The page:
Miroslava Chávez-García is the Faculty Director of the McNair Scholars Program and a Professor of History at UCSB who has affiliated appointments with the Departments of Feminist Studies and Chicana/o Studies. She is the author of Negotiating Conquest: Gender and Power in California, 1770s to 1880s (Tucson, 2004), States of Delinquency: Race and Science in the Making of California’s Juvenile Justice System (Berkeley, 2012), and most recently, her award-winning Migrant Longing: Letter Writing across the U.S.-Mexico Borderlands (Chapel Hill, 2018). Dr. Chávez-García served from 2016 to 2019 as Faculty Director for Graduate Diversity Initiatives, overseeing the Graduate Scholars Program, designed to retain, mentor, and matriculate first- and second-year students. She is currently a member of the UCSB Academic Senate committee on Diversity, Equity, and Inclusion and is the chair of a similar committee in the History Department. From 2013 to 2015, she served as interim Chair and Vice Chair for UCSB’s Department of Chicana and Chicano Studies. While at UC Davis, her previous place of employment, she was a member of the Chicana/Latina Research Center steering committee and chaired the Chicana/o Studies Department at UC Davis.
Raquel Dykshoorn (née Ramos)
Graduate Student Staff
Bashir Ali is a Graduate Mentor for the McNair Scholars Program. He is a Ph.D. student in Marine Biology and investiages the physiological and biochemical mechanisms that orchestrate life in a wide range of environments. He is particularly interested in understanding how critical metabolic pathway enzymes function in animals experiencing fluctuating environments and the consequences of multiple stressors on protein function. As a first-generation college student and McNair alumna, Bashir is passionate about mentorship and recruiting students of color into STEM. Outside of work, Bashir enjoys working out and listening to music every chance he gets.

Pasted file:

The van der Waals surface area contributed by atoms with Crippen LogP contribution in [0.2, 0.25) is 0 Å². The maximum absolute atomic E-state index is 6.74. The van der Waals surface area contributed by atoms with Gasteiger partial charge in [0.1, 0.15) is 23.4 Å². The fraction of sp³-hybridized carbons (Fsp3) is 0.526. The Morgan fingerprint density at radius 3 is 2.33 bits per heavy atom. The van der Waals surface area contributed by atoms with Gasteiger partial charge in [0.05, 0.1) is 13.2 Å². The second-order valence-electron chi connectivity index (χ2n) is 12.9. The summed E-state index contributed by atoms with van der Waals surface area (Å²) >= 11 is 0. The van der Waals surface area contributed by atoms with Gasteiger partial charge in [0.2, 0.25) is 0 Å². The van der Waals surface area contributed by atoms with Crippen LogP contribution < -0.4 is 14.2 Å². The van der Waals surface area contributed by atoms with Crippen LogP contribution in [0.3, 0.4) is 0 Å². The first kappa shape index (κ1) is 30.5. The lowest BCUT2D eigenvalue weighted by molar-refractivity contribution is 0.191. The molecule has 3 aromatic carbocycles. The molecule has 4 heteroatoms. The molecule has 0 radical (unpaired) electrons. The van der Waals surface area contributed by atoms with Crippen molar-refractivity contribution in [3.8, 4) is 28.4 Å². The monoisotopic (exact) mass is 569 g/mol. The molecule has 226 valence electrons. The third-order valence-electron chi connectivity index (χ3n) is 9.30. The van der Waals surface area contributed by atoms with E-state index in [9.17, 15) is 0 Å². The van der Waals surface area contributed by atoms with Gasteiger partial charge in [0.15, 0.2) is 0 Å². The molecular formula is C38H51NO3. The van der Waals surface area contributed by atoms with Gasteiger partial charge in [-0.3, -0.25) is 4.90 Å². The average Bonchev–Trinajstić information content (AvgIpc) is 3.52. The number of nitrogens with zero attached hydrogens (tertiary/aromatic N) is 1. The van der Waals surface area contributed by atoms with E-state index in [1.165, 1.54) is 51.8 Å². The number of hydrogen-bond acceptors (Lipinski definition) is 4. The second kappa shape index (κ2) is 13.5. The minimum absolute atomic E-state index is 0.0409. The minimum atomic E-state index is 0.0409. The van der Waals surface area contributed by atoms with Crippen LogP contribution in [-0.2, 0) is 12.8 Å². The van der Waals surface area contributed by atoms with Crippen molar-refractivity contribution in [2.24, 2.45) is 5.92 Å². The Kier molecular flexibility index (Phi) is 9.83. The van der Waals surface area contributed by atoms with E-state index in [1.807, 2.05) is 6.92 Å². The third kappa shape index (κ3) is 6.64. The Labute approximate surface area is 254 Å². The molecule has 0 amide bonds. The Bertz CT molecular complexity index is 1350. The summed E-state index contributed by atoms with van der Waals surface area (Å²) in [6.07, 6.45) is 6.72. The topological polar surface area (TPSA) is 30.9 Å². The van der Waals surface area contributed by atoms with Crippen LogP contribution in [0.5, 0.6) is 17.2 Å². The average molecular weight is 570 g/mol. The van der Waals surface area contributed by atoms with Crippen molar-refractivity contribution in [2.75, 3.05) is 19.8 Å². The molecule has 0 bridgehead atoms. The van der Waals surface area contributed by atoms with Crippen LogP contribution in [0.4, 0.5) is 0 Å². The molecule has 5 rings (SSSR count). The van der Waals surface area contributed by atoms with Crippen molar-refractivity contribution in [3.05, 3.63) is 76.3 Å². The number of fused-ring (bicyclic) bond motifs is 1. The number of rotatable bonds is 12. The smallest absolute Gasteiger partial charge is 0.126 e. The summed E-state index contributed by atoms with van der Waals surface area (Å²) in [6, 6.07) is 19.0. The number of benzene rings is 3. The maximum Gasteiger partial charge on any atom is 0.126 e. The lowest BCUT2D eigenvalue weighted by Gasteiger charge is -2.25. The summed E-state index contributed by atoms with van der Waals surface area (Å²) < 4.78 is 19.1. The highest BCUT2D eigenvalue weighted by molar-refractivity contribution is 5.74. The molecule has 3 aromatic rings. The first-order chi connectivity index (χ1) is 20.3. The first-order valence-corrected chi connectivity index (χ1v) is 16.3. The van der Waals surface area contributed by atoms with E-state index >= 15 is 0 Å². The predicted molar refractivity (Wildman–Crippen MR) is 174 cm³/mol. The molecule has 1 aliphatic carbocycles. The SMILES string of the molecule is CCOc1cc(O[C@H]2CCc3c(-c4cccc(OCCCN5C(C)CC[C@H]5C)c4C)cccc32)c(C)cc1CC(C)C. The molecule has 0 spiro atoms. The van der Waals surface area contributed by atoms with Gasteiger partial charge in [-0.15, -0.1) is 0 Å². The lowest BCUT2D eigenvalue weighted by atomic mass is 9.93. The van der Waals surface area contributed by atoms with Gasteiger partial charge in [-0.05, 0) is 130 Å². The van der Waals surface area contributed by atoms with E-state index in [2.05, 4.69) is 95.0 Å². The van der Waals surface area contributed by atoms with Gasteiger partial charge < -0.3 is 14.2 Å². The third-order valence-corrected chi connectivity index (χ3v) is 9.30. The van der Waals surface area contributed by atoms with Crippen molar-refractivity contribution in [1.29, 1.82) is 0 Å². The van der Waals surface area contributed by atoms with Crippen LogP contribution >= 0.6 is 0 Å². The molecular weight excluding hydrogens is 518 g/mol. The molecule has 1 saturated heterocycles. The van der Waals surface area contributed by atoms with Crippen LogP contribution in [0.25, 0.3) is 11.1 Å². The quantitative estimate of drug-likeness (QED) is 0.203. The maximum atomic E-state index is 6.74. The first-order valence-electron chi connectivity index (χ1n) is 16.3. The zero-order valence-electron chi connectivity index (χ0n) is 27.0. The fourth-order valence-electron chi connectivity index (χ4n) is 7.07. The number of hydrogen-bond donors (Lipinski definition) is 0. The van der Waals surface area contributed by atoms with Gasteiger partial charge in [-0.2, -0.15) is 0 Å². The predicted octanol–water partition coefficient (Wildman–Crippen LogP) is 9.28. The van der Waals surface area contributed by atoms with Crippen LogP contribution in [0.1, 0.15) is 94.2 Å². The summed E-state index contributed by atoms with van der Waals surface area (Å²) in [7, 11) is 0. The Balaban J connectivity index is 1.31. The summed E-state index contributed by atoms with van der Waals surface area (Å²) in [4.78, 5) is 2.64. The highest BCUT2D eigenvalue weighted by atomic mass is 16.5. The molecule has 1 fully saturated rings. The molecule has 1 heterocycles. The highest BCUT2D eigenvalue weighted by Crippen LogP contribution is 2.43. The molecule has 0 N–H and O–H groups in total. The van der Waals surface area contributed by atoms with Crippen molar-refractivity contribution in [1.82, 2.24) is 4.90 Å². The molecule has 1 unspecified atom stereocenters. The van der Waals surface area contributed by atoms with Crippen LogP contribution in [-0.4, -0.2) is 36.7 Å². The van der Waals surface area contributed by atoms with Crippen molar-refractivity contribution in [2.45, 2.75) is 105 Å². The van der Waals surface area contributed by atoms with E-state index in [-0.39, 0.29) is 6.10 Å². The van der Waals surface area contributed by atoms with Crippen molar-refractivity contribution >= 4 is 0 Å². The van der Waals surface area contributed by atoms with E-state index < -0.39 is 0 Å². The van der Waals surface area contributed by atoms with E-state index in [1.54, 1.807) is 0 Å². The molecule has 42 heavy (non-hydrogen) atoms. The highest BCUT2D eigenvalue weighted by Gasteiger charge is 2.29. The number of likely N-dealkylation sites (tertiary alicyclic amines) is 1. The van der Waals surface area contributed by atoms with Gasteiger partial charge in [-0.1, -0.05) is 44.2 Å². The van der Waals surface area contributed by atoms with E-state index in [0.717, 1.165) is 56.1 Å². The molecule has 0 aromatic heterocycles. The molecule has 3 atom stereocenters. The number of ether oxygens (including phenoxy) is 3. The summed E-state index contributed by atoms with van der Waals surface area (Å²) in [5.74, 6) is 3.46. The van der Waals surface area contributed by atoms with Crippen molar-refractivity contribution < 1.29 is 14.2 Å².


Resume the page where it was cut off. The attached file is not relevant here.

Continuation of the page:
Xochitl Clare is a Graduate Mentor for the McNair Scholars Program. She is a Marine Biology Ph.D. Candidate in the Hofmann Lab investigating the effects of climate change on fisheries species. As a first-generation Latina African American, she shares Caribbean heritage, where the importance of life at sea is in folktales, music, and food--Xochitl boldly uses her cultural lens and background in performing arts to increase access to our blue backyards. She is passionate about fostering interdisciplinary work and mentors her students in building long-lasting professional communities in order to thrive in their respective communities.
Iliana Flores is a Graduate Mentor for the McNair Scholars Program. She is a Ph.D student in the Department of Counseling, Clinical, and School Psychology. She is also a transfer and first-generation college student. As a McNair alumna, Iliana enjoys mentoring students explore their own research interests. Her current clinical and research interests include access and utilization of culturally- sensitive mental health services using a social justice lens, bilingual (English-Spanish) professional training and development, and the identity development of Latina community health workers. Outside of work, Iliana enjoys spending her time dancing cumbias and learning how to surf. She is always looking forward to connecting with students, so feel free to schedule a meeting to see her.